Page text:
Spooky action at a distance : the phenomenon that reimagines space and time-- and what it means for black holes, the big bang, and theories of everything / George Musser.

Musser, George, author.
New York : Scientific American/Farrar, Straus and Giroux, 2015.
286 pages : illustrations ; 24 cm
First edition.

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Space and time -- Philosophy.
Relativity (Physics).
"A tour of modern physics that provocatively examines growing understandings about the near-fantastical impact of particles to affect each other across the vastness of space,"
What is space? It isn't a question that most of us normally ask. Space is the venue of physics; it's where things exist, where they move and take shape. Yet over the past few decades, physicists have discovered a phenomenon that operates outside the confines of space and time: nonlocality--the ability of two particles to act in harmony no matter how far apart they may be. It appears to be almost magical. Einstein grappled with this oddity and couldn't come to terms with it, describing it as "spooky action at a distance." More recently, the mystery has deepened as other forms of nonlocality have been uncovered. This strange occurrence, which has direct connections to black holes, particle collisions, and even the workings of gravity, holds the potential to undermine our most basic understandings of physical reality. If space isn't what we thought it was, then what is it? Here, science journalist George Musser sets out to answer that question, offering a provocative exploration of nonlocality and a celebration of the scientists who are trying to explain it. Musser guides us on a journey into the lives of experimental physicists observing particles acting in tandem, astronomers finding galaxies that look statistically identical, and cosmologists hoping to unravel the paradoxes surrounding the Big Bang. He traces the often contentious debates over nonlocality through major discoveries and disruptions of the twentieth century and shows how scientists faced with the same undisputed experimental evidence develop wildly different explanations for that evidence. Their conclusions challenge our understanding of not only space and time but also the origins of the universe--and they suggest a new grand unified theory of physics.--Adapted from book jacket.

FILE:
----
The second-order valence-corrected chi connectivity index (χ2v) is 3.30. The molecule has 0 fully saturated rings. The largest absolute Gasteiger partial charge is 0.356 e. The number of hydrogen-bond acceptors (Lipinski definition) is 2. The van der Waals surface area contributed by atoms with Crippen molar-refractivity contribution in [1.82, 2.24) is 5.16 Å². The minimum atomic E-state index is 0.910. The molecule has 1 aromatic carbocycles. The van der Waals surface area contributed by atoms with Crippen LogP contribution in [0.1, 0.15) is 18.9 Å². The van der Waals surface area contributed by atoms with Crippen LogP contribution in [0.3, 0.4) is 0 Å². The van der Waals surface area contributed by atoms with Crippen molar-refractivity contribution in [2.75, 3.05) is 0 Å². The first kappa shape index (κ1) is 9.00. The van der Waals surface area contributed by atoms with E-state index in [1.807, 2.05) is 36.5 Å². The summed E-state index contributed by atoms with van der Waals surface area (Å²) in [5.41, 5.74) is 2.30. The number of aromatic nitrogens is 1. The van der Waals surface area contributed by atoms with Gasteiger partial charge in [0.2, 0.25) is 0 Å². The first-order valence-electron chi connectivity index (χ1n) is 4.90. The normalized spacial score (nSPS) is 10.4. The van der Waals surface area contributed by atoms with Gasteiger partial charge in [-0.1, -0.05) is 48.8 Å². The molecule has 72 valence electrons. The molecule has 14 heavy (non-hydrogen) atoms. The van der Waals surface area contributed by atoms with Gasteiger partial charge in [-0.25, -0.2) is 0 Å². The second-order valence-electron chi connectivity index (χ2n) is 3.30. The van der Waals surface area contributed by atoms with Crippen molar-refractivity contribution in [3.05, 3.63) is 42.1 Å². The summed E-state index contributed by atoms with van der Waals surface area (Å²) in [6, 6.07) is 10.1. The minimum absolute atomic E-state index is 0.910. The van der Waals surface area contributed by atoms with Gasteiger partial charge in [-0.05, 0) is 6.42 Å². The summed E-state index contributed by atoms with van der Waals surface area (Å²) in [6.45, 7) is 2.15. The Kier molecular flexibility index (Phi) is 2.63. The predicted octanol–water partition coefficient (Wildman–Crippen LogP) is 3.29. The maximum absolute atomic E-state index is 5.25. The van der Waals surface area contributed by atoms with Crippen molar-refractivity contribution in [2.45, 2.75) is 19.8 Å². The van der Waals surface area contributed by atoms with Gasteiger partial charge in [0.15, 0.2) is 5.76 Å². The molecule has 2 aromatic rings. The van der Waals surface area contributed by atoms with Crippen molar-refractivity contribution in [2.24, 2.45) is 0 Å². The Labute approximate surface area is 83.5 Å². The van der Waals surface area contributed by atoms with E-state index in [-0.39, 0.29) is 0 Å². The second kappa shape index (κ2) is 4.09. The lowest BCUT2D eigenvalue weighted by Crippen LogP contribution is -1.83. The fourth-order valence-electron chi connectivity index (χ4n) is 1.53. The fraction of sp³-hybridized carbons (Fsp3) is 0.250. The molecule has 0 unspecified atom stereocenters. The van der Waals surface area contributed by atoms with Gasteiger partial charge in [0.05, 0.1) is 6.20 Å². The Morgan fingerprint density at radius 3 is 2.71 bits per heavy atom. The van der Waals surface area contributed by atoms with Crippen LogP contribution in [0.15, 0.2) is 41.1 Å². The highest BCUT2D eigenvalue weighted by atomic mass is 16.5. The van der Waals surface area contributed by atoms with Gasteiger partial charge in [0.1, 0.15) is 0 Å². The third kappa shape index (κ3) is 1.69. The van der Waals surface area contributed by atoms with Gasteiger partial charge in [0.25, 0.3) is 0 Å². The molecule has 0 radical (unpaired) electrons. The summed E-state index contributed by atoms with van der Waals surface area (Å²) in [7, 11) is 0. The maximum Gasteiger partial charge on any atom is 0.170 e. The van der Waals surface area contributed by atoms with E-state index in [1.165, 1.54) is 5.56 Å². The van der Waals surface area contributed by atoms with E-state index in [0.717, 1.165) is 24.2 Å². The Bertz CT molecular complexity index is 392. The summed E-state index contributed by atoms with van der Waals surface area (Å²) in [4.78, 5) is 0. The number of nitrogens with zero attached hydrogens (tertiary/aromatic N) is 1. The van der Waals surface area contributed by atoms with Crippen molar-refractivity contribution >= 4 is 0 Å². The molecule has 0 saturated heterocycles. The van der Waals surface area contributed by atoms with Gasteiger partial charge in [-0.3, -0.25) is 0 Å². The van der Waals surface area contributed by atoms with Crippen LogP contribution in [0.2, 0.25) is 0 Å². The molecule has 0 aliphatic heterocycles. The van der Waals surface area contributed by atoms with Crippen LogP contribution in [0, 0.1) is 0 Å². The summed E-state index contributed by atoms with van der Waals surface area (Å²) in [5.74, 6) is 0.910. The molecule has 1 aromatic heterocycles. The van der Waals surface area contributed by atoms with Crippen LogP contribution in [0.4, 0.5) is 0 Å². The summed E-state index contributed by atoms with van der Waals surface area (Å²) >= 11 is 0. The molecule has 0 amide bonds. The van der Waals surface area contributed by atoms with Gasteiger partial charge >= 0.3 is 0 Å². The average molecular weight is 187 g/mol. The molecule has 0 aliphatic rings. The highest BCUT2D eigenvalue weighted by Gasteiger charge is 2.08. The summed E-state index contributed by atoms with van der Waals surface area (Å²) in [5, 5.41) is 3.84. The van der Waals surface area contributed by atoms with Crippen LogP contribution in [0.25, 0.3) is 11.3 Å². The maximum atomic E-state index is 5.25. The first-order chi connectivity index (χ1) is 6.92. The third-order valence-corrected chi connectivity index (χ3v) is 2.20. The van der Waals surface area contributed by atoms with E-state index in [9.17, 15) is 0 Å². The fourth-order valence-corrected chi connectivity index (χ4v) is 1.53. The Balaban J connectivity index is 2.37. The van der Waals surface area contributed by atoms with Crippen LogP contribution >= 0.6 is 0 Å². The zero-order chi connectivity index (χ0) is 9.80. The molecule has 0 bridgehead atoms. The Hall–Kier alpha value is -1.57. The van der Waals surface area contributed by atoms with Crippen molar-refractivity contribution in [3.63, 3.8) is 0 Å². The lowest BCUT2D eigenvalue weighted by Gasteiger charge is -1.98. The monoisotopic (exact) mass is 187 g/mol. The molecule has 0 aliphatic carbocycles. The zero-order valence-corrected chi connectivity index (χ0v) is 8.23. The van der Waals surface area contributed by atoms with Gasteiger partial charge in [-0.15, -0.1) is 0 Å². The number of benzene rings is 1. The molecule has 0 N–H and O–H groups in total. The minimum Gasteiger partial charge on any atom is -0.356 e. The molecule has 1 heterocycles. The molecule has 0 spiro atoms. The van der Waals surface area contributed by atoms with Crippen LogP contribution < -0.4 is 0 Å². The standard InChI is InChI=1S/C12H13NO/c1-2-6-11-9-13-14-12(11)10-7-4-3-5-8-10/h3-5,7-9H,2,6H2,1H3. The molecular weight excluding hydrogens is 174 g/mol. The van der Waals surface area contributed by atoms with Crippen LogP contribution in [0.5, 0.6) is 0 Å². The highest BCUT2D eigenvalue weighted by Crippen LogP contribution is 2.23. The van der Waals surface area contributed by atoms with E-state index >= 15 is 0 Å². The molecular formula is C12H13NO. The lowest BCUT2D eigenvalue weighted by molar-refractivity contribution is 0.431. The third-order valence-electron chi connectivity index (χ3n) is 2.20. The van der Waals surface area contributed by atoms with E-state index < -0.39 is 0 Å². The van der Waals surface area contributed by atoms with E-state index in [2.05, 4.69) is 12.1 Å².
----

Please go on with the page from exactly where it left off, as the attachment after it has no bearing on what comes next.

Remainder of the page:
Introduction: Einstein's castle in the air
The many varieties of nonlocality
The origins of nonlocality
Einstein's locality
The great debate
Nonlocality and the unification of physics
Spacetime is doomed
Conclusion: The amplituhedron.
Includes bibliographical references (pages 247-273) and index.